You can leave it longer if you like.
PROBLEMS:
White yeast growing on the surface needs to be removed otherwise it will spoil the flavour.
If you see mould, throw it out and start again.
Once you like the flavour, put it in the fridge, it will slow the fermenting process.
Let's find out more.
 

Real World Gardener Vegetable Fermentation part 1 in What’s Cooking

February 25th, 2021

 THE ART OF VEGETABLE FERMENTATION

Have you ever wanted to ferment vegetables but thought it was a bit too hard?
Perhaps you’re an avid fermenter but need to know more.
In this new segment I find out that it’s actually easy to start fermenting.

Holly describes herself as an 'old fermenter.'

Sauerkraut_Jar.jpg
Jokes aside, what's the first thing you need to know before you start fermenting any vegetable.
Do you need high end equipment?
Let’s find out more.
 
Fermenting is a process that happens in the absence of air.
It turns out that a clip lock jar or a glass jar with a screw top lid would suffice. Or you can use a plastic jar.
NOTE: the lid needs to have a coating on it which most would have if they were on jars that were bought with food in them. These jars are perfect for re-purposing for fermenting.
Cabbages and other root vegetables are ideal for fermenting.
METHOD:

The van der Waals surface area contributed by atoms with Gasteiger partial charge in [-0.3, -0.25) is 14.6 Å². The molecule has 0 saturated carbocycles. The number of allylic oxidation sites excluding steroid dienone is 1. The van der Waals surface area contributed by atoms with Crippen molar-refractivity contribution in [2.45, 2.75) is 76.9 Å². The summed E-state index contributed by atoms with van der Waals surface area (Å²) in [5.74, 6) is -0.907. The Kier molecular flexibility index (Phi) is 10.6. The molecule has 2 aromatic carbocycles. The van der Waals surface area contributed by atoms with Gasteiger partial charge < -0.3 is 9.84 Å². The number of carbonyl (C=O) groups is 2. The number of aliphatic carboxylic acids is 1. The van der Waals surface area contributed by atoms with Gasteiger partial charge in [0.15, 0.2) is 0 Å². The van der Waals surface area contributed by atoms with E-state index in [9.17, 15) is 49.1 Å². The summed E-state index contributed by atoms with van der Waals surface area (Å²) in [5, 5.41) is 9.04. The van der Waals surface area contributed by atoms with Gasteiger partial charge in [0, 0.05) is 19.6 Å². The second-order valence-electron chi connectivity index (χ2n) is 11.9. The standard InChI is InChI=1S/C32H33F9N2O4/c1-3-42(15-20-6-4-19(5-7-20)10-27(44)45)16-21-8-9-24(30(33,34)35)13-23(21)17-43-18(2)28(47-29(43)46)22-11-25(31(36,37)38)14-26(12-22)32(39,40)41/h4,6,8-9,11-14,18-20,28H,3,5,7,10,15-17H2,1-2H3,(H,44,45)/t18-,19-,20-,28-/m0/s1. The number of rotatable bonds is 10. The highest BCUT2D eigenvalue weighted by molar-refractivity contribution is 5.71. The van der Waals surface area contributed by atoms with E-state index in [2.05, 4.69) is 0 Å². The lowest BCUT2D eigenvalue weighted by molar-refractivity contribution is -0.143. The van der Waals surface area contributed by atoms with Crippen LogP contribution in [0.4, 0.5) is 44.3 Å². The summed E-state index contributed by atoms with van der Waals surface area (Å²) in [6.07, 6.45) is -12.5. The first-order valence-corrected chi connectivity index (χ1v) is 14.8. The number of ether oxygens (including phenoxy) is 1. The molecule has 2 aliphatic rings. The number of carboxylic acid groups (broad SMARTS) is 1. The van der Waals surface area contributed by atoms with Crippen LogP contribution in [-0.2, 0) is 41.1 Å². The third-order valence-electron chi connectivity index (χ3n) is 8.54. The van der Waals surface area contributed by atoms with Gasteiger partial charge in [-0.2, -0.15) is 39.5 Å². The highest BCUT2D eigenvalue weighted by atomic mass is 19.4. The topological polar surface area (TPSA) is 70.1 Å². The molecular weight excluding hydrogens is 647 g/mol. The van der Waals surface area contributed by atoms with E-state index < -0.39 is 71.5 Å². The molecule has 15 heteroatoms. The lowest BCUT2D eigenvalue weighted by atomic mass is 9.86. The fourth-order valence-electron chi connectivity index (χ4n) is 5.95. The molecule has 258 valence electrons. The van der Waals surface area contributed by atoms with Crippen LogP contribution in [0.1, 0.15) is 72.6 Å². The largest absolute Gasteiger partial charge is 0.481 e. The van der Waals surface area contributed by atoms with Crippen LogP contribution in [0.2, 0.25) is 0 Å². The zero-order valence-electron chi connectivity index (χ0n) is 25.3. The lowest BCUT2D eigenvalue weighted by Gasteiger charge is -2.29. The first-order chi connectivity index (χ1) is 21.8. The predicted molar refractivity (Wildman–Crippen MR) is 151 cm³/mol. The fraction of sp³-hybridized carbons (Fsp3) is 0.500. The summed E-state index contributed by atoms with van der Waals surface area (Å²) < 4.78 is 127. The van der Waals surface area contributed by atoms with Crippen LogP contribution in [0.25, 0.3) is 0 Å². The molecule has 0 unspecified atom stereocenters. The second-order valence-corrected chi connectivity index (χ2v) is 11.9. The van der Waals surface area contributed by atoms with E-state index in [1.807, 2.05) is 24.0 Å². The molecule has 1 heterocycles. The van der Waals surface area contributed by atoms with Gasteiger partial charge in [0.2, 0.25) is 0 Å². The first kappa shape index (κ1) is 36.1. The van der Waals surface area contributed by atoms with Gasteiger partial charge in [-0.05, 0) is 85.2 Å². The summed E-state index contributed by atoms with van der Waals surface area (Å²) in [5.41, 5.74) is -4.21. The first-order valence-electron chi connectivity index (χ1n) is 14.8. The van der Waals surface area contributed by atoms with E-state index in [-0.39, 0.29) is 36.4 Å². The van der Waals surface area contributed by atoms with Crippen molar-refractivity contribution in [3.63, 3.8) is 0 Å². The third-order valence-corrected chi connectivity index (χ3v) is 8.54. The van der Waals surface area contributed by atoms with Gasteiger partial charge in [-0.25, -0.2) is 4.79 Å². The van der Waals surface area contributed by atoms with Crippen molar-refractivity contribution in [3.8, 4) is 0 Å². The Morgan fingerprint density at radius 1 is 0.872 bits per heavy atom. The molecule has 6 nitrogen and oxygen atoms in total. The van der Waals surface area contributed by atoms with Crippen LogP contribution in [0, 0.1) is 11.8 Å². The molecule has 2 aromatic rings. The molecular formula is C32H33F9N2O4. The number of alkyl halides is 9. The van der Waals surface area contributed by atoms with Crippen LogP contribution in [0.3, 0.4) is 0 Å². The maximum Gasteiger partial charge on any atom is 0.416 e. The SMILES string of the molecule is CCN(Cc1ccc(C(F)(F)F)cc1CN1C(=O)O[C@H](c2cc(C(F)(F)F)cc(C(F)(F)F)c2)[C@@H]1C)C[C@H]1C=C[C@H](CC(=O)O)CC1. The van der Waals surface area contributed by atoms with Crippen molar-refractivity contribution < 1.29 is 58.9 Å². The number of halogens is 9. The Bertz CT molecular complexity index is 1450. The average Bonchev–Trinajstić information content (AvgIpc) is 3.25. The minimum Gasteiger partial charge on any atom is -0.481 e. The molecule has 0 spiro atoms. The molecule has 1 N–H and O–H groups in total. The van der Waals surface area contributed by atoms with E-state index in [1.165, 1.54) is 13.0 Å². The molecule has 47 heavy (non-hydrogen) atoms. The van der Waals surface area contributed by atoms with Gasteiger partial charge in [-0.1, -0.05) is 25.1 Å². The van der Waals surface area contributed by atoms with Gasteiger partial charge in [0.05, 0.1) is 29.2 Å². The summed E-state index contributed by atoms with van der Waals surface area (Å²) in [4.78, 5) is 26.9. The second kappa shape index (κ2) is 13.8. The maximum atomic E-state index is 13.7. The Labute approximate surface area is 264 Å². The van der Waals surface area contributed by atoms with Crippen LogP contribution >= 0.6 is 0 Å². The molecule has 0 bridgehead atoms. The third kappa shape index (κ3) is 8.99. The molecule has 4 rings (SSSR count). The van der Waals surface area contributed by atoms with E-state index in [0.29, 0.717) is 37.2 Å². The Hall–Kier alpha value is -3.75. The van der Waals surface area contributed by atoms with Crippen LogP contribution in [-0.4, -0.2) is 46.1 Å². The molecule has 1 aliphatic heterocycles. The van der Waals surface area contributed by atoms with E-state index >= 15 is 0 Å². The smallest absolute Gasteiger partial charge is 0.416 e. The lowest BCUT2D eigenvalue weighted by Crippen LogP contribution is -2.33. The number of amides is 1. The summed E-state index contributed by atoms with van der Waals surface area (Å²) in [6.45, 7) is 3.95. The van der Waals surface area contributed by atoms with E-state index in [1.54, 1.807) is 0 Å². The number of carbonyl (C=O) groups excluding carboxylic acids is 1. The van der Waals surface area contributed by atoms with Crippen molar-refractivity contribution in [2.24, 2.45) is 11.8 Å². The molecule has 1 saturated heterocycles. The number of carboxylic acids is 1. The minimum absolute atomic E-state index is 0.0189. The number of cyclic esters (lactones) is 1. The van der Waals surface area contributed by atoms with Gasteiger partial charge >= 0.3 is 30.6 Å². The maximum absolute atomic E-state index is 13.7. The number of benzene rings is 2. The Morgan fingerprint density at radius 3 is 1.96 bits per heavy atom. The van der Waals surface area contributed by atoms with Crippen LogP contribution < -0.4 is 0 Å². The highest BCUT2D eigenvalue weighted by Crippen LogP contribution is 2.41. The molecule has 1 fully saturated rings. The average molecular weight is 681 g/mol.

PICK a cabbage that is heavy for it's size, preferably an organic one.
Should be dense and tightly packet.
STRIP off outer leaves.
CUT the cabbage into four and cut the heart out of it.
SHRED your cabbage finely, Holly likes it between 3-5mm in width so it has some crunchy.
If your ferment comes out mushy then air has entered into the process.
ADD 20gms of fine ground sea-salt to every kilo of cabbage.
RUB sea salt into cabbage until it releases moisture-make sure it's vigorous , releasing plenty of liquid.
There should be enough liquid to completely submerge the cabbage in the jar.
STUFF into a jar and cover with the liquid.
PLACE one of the previously discarded whole leaves on top of the shredded cabbage in the jar.
I’m talking with Holly Davis, whole food chef, and educator.
PLAY: Fermentation Part 1_25th November 2020

-

Podbean App

Play this podcast on Podbean App